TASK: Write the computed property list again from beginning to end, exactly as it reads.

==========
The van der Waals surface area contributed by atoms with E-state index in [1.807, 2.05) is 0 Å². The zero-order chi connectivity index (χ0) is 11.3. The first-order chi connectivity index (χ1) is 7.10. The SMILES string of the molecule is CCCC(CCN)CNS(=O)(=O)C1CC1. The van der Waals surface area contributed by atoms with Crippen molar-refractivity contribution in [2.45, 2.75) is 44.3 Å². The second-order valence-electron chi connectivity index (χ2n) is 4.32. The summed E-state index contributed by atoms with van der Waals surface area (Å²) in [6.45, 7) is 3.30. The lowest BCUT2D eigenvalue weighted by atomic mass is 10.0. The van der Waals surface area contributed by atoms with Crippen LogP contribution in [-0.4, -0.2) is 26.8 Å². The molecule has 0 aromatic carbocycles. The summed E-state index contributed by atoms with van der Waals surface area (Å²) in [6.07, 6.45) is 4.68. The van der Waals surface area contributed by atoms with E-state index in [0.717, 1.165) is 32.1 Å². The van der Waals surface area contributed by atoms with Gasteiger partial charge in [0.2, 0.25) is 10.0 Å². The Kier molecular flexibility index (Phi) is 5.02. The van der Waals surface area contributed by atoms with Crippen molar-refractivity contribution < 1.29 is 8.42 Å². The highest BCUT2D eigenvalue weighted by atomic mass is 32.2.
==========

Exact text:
The van der Waals surface area contributed by atoms with E-state index in [1.807, 2.05) is 0 Å². The zero-order chi connectivity index (χ0) is 11.3. The first-order chi connectivity index (χ1) is 7.10. The SMILES string of the molecule is CCCC(CCN)CNS(=O)(=O)C1CC1. The van der Waals surface area contributed by atoms with Crippen molar-refractivity contribution in [2.45, 2.75) is 44.3 Å². The second-order valence-electron chi connectivity index (χ2n) is 4.32. The summed E-state index contributed by atoms with van der Waals surface area (Å²) in [6.45, 7) is 3.30. The lowest BCUT2D eigenvalue weighted by atomic mass is 10.0. The van der Waals surface area contributed by atoms with Crippen LogP contribution in [-0.4, -0.2) is 26.8 Å². The molecule has 0 aromatic carbocycles. The summed E-state index contributed by atoms with van der Waals surface area (Å²) in [6.07, 6.45) is 4.68. The van der Waals surface area contributed by atoms with E-state index in [0.717, 1.165) is 32.1 Å². The van der Waals surface area contributed by atoms with Gasteiger partial charge in [0.2, 0.25) is 10.0 Å². The Kier molecular flexibility index (Phi) is 5.02. The van der Waals surface area contributed by atoms with Crippen molar-refractivity contribution < 1.29 is 8.42 Å². The highest BCUT2D eigenvalue weighted by atomic mass is 32.2.